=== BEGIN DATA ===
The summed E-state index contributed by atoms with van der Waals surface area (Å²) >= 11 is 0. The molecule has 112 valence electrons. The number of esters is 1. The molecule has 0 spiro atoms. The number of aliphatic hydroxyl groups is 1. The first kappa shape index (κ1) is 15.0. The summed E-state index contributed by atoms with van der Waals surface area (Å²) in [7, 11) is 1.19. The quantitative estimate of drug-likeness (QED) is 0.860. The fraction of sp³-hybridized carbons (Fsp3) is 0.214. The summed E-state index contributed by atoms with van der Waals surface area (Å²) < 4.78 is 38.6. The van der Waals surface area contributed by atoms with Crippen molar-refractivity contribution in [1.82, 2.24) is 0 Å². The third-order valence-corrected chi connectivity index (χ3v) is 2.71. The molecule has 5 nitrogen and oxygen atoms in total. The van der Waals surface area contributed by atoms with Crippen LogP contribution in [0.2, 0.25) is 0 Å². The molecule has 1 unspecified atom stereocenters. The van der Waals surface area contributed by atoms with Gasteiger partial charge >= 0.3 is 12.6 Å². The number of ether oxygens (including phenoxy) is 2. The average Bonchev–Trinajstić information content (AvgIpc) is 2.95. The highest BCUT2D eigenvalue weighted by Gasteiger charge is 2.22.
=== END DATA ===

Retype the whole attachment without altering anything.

The summed E-state index contributed by atoms with van der Waals surface area (Å²) >= 11 is 0. The molecule has 112 valence electrons. The number of esters is 1. The molecule has 0 spiro atoms. The number of aliphatic hydroxyl groups is 1. The first kappa shape index (κ1) is 15.0. The summed E-state index contributed by atoms with van der Waals surface area (Å²) in [7, 11) is 1.19. The quantitative estimate of drug-likeness (QED) is 0.860. The fraction of sp³-hybridized carbons (Fsp3) is 0.214. The summed E-state index contributed by atoms with van der Waals surface area (Å²) < 4.78 is 38.6. The van der Waals surface area contributed by atoms with Crippen molar-refractivity contribution in [1.82, 2.24) is 0 Å². The third-order valence-corrected chi connectivity index (χ3v) is 2.71. The molecule has 5 nitrogen and oxygen atoms in total. The van der Waals surface area contributed by atoms with Crippen LogP contribution in [0.2, 0.25) is 0 Å². The molecule has 1 unspecified atom stereocenters. The van der Waals surface area contributed by atoms with Gasteiger partial charge >= 0.3 is 12.6 Å². The number of ether oxygens (including phenoxy) is 2. The average Bonchev–Trinajstić information content (AvgIpc) is 2.95. The highest BCUT2D eigenvalue weighted by Gasteiger charge is 2.22.